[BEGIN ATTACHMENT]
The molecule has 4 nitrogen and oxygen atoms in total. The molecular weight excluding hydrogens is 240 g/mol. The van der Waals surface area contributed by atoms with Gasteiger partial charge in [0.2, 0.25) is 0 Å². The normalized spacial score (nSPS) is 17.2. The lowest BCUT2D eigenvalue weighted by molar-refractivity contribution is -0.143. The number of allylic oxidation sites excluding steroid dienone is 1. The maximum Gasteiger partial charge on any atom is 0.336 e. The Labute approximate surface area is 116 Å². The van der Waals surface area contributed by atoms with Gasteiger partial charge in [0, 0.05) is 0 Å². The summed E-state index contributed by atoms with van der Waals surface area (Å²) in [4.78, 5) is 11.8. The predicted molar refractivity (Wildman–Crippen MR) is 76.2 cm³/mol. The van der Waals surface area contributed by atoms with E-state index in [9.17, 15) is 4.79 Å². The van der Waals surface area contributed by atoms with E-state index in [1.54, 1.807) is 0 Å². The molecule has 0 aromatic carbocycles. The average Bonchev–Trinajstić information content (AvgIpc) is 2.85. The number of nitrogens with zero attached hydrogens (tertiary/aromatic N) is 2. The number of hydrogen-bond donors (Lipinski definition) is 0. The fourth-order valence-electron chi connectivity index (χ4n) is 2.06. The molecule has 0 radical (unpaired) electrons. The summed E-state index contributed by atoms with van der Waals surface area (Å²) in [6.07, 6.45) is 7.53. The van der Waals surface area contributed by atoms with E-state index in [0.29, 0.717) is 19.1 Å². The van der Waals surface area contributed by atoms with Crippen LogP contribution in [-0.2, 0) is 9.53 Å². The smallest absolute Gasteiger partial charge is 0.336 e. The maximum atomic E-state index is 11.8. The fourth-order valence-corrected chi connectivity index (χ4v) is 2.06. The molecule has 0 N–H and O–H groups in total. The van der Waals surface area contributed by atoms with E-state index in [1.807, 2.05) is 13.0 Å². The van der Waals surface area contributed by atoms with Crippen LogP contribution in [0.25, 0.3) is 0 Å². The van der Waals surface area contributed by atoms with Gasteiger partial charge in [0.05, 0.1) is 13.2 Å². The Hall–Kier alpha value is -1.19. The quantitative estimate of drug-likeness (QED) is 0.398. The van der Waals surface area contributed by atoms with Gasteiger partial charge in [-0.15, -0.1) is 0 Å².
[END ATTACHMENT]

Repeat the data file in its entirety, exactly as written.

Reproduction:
The molecule has 4 nitrogen and oxygen atoms in total. The molecular weight excluding hydrogens is 240 g/mol. The van der Waals surface area contributed by atoms with Gasteiger partial charge in [0.2, 0.25) is 0 Å². The normalized spacial score (nSPS) is 17.2. The lowest BCUT2D eigenvalue weighted by molar-refractivity contribution is -0.143. The number of allylic oxidation sites excluding steroid dienone is 1. The maximum Gasteiger partial charge on any atom is 0.336 e. The Labute approximate surface area is 116 Å². The van der Waals surface area contributed by atoms with Gasteiger partial charge in [0, 0.05) is 0 Å². The summed E-state index contributed by atoms with van der Waals surface area (Å²) in [4.78, 5) is 11.8. The predicted molar refractivity (Wildman–Crippen MR) is 76.2 cm³/mol. The van der Waals surface area contributed by atoms with E-state index in [9.17, 15) is 4.79 Å². The van der Waals surface area contributed by atoms with E-state index in [1.54, 1.807) is 0 Å². The molecule has 0 aromatic carbocycles. The average Bonchev–Trinajstić information content (AvgIpc) is 2.85. The number of nitrogens with zero attached hydrogens (tertiary/aromatic N) is 2. The number of hydrogen-bond donors (Lipinski definition) is 0. The fourth-order valence-electron chi connectivity index (χ4n) is 2.06. The molecule has 0 radical (unpaired) electrons. The summed E-state index contributed by atoms with van der Waals surface area (Å²) in [6.07, 6.45) is 7.53. The van der Waals surface area contributed by atoms with E-state index in [0.29, 0.717) is 19.1 Å². The van der Waals surface area contributed by atoms with Crippen LogP contribution in [-0.2, 0) is 9.53 Å². The smallest absolute Gasteiger partial charge is 0.336 e. The maximum atomic E-state index is 11.8. The fourth-order valence-corrected chi connectivity index (χ4v) is 2.06. The molecule has 0 N–H and O–H groups in total. The van der Waals surface area contributed by atoms with E-state index in [1.807, 2.05) is 13.0 Å². The van der Waals surface area contributed by atoms with Crippen LogP contribution in [0.25, 0.3) is 0 Å². The van der Waals surface area contributed by atoms with Gasteiger partial charge in [0.05, 0.1) is 13.2 Å². The Hall–Kier alpha value is -1.19. The quantitative estimate of drug-likeness (QED) is 0.398. The van der Waals surface area contributed by atoms with Gasteiger partial charge in [-0.15, -0.1) is 0 Å².